We say, I believe in God the Father Almighty. Our Lord always insisted that God was His Father in a unique and special sense. It was for this that the Jews, on two occasions at least, took up stones to cast at Him for blasphemy (John 5:18 ; John 10:33). His whole conflict with the Pharisaic party turned upon this point. But there was no hesitancy in His royal affirmation of this position. "I thank Thee, O Father," He said, "Lord of Heaven and Earth" (Matthew 11:25); and when He was on the threshold of death, it was to His Father that He directed His cry: "O My Father, if this cannot pass away, except I drink it, Thy will be done" (Matthew 26:42).

We say, Maker of Heaven and Earth. The Jew viewed God as his special Patron Deity. Abraham was His friend ; the land of Palestine His peculiar choice; and Jerusalem the Holy City; whilst the nations of the world were viewed as lying outside His care. But from the first He resented Satan's claim that the kingdoms of the world or their glory belonged to him. In the Parable of the Tares, He asserted God's claim to the whole round world as His Field; He insisted that all nations would be gathered before His Judgment Seat; and as He ascended, He declared that all authority was now His in Heaven and on Earth (Matthew 4:9; Matthew 13:38; Matthew 25:32; Matthew 28:18).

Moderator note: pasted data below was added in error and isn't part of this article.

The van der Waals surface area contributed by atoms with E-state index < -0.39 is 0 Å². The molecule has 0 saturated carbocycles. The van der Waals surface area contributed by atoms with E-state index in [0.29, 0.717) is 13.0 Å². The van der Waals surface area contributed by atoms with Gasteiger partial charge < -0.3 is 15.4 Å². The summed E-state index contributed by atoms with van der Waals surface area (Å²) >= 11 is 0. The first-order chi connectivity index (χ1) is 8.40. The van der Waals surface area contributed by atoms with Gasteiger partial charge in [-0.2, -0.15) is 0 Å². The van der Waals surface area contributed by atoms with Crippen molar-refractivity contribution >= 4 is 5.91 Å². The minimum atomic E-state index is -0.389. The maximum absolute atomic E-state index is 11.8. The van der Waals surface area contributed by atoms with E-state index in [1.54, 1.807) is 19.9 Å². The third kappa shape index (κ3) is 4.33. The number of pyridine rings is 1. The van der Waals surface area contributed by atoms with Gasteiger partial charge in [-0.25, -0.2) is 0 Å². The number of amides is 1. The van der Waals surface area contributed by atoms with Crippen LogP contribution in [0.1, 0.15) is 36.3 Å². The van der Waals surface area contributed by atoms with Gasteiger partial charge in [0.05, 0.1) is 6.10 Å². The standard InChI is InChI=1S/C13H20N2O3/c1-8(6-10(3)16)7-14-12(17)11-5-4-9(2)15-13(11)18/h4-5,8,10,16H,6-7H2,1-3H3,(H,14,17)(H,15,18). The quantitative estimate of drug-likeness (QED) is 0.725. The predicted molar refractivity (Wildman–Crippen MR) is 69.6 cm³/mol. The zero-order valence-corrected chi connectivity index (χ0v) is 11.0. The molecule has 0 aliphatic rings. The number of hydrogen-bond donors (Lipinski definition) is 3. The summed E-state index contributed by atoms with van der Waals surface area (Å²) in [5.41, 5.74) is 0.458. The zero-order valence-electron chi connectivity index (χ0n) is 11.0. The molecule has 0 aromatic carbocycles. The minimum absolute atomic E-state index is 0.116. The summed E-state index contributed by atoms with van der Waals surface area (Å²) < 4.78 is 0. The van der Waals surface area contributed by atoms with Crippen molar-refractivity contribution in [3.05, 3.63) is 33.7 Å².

We say, And in Jesus Christ, His only Son, our Lord. Six months before He died, before He climbed the Transfiguration Mount, our Lord challenged His Disciples to know what men were thinking of Him ; and presently Peter stepped out of the little circle to attest that He was "the Christ, the Son of the living God." Did Peter mean by that statement that Jesus Christ was a man like himself, only with a little more capacity for God? If so, our Lord could not have greeted his words with the solemn affirmation: "Flesh and Blood hath not revealed it unto thee, but My Father which is in Heaven." And afterwards at the crisis of His Trial, when He was challenged by Caiaphas to say who He was, and whether He were the Christ, the Son of God, "Jesus saith unto him, Thou hast said; nevertheless, I say unto you, Henceforth ye shall see the Son of Man sitting at the right hand of power." At once they rent their clothes and pronounced Him to be guilty of the death allotted to the blasphemer (Matthew 16:16; Matthew 26:63, etc.).